Swiss biotech company Actelion rejects complete takeover by Johnson & Johnson

Swiss biotech company Actelion has rejected a complete takeover by US healthcare giant Johnson & Johnson (J&J) but is willing to sell a unit, news outlet streetinsider.com yesterday reported, citing an unidentified source.

Both companies had last week confirmed media reports that they were in talks about a possible deal.

Several media reports had earlier said that Actelion had rejected J&J's initial takeover offer of $26 billion and J&J had significantly increased its offer.

Actelion, run by its founder and CEO Jean-Paul Clozel, is keen to remain independent but is open to merging some assets in return for a stake or even selling a unit.

Actelion, based in Allschwil, Switzerland, has three main units - consumer, medical devices and pharmaceuticals.

Founded in 1997, Actelion is Europe's biggest biotech firm having 30 affiliates around the world, including the US, Canada, Brazil, Australia, Japan, Switzerland and a number of EU countries.

The company is focused on the discovery, development and commercialisation of innovative drugs for diseases with significant unmet medical needs.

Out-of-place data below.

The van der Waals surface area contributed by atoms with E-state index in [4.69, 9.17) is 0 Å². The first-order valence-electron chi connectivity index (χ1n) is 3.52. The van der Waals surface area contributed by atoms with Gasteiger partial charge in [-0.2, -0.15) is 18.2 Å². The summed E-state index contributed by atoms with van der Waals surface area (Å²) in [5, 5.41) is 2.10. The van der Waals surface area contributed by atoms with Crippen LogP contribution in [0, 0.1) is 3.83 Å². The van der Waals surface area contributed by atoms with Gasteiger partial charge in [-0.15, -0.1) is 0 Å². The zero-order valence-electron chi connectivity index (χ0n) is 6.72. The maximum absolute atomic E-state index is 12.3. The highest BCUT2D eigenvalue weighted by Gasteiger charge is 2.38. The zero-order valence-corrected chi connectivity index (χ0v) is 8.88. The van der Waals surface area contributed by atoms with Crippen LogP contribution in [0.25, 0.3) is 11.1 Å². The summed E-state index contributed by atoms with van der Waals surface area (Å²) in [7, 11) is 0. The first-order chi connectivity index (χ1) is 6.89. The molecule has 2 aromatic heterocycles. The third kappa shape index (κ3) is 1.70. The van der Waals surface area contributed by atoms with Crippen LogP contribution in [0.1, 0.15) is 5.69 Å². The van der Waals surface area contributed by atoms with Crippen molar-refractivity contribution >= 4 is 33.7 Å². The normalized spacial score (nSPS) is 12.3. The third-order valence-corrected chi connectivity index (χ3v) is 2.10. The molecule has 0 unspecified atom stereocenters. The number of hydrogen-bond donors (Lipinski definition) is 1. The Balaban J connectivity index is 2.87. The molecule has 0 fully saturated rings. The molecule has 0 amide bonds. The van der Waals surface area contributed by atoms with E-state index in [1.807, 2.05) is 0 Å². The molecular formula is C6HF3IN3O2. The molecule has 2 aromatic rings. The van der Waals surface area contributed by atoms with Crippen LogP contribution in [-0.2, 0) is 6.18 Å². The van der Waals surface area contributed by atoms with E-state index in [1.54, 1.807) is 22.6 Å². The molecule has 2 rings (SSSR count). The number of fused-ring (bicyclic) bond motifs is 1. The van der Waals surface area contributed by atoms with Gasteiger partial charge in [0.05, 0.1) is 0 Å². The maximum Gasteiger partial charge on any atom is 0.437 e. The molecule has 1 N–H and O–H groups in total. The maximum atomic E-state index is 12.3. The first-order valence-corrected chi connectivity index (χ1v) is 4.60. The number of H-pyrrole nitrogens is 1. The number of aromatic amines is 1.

Its portfolio of drugs includes Tracleer, an orally available endothelin receptor antagonist, the first oral treatment approved for pulmonary arterial hypertension; Veletri, an intravenous prostacyclin, which removes the need for patients to carry ice packs; Opsumit, an oral endothelin receptor antagonist; Uptravi, the only approved oral, selective IP receptor agonist targeting the prostacyclin pathway in pulmonary arterial hypertension and Ventavis, an inhaled formulation of iloprost.

Actelion was initially financed with venture capital provided through a syndicate including Atlas Venture, Sofinnova and HealthCap.

The Swiss stock exchange-listed company has a market cap of $19.9 billion and annual revenues of $1.7 billion, while J&J has a market cap of around $308 billion and annual revenues of $70 billion.

Actelion has recently introduced two new lung medicines Opsumit and Uptravi that are poised to become blockbusters over the next three years. Both drugs are on track to reach approximately $2 billion each in peak annual sales, according to Wall Street analysts.

Both these drugs will reduce dependence on Tracleer since it is expected to face generic competition in 2017. Tracleer currently rakes in nearly $1 billion or around 46 per cent of its annual sales.